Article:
Saturday was marked with sunny clear skies, temperatures creeping into the 60′s and the last vestiges of winter slipping out of grasp (hopefully). After a harsh winter by D.C. standards, there was no question that this was a day to ride!
Justin, Ryan and myself decided on an adventurous route through notoriously bike un-friendly Prince Georges County Maryland with the hopes of discovering some hidden jewels of roads on the border between “town” and “country”. As one moves further from the Districts boundaries you inevitably stumble upon development patterns that begin with tightly knit shopping centers, then run-down commercial districts, and finally farm land or cookie-cutter housing developments with names that harken back to the recently stripped nutrient-rich topsoil or leveled cow pastures. Likewise, the roads become wider and faster with drivers losing patience by the mile, until finally one stumbles upon a lane forgotten by custom home developers. Perhaps the asphalt is rough or rutted, but the peaceful narrow winding quality of the road is not lost on a cyclist.
And so went our ride, leaving DC via the popular Mount Vernon Trail to Alexandria, crossing the Potomac River to the shopping mega-plex of National Harbor, and winding through housing developments that couldn’t be further from the dense rowhomes that our group of riders calls home. Eventually we happened upon the Henson Creek Trail – a gem in the network of multi-use paths that surround D.C. – the trail was well maintained and its users are immersed in a peaceful, natural setting. Yellow and tan river rocks are worn smooth from the clear fast flowing currents. Wetlands and young forests engulf the trail. If your tire were to wander from the asphalt you would quickly find yourself a muddy mess. Disregard the “Trail Closed” signs that result from riverbank erosion, this engineer deemed the crossing safe!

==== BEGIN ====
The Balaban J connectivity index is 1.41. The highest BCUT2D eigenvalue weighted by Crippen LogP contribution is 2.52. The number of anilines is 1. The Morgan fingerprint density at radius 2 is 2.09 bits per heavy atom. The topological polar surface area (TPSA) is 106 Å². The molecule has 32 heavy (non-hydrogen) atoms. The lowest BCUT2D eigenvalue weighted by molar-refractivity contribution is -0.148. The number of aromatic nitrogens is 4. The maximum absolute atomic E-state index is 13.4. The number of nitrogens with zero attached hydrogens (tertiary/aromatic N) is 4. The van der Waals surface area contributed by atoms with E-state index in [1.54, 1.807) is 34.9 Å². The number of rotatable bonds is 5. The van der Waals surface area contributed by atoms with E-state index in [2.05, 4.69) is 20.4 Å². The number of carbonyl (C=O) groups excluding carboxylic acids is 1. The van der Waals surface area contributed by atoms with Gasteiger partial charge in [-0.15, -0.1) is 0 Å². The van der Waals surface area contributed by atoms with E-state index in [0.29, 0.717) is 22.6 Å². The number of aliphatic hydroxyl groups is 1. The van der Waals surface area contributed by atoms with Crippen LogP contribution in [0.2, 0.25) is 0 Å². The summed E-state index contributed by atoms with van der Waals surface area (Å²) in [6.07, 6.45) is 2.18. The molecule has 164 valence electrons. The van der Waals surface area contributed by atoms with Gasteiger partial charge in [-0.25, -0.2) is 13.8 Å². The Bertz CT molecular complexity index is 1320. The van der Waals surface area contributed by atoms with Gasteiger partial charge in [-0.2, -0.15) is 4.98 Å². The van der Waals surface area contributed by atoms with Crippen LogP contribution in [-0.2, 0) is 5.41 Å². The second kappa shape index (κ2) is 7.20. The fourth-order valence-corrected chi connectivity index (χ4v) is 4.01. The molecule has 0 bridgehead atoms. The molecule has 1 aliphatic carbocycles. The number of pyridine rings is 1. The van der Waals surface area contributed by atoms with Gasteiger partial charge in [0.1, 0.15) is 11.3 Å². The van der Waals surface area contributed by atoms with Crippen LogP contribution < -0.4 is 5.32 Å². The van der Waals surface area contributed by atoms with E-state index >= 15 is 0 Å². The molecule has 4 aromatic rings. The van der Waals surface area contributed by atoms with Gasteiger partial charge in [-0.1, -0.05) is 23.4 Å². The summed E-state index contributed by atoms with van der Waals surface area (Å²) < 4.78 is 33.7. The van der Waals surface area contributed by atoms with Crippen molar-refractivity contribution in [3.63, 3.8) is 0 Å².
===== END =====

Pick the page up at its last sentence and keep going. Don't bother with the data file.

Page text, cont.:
From the Henson Creek Trail we emerged into neighborhoods that gave way to high speed commercial corridors, or at the least what remains of commercial corridors. After a few missed turns we took our chances on Old Branch Ave, paralleling the multi-lane Branch Avenue arterial until we happened upon Woodyard Road. Though the shoulder could have been a foot or two wider, the traffic was relatively calm and gave ample passing distance as we escaped into less developed areas of the county. Crossing Pennsylvania Ave we came upon the narrow Mellwood Road, and the more trafficked Westphalia Road – both providing vistas of rolling farmland.
We had hit our turning point – the outer limits of the development patterns that we would find on this ride. We turned onto Richie Marlboro Road towards Largo and the roads got busier and wider to match the cul-de-sacs, bland condos and strip malls. Justin caught a flat just outside of town, and a 7-11 provided a convenient spot to sit and change out the tube while enjoying “lunch”. Soon he split to the Metro to handle household duties, leaving Ryan and I to meander back towards DC.
Just inside the District boundary we picked up the Marvin Gaye trail towards Benning Road, then finally the Anacostia Riverwalk Trail. It is always nice to have these “buffer” trails to ease ones nerves after exiting Prince Georges County, and before hitting the busy downtown streets.
If you want to escape the District and have grown bored of Fairfax and Montgomery County roads, I would encourage some thought about Prince Georges County. It is certainly not as pleasant, but with proper planning it is certainly possible to patch together a really nice ride.
Though I don’t wear earbuds while riding – the appropriate soundtrack for this route would be Arcade Fire’s “The Suburbs” album, particularly this song:
UPDATE: Ryans video of Mellwood Road is online. Now I know what I look like when biking!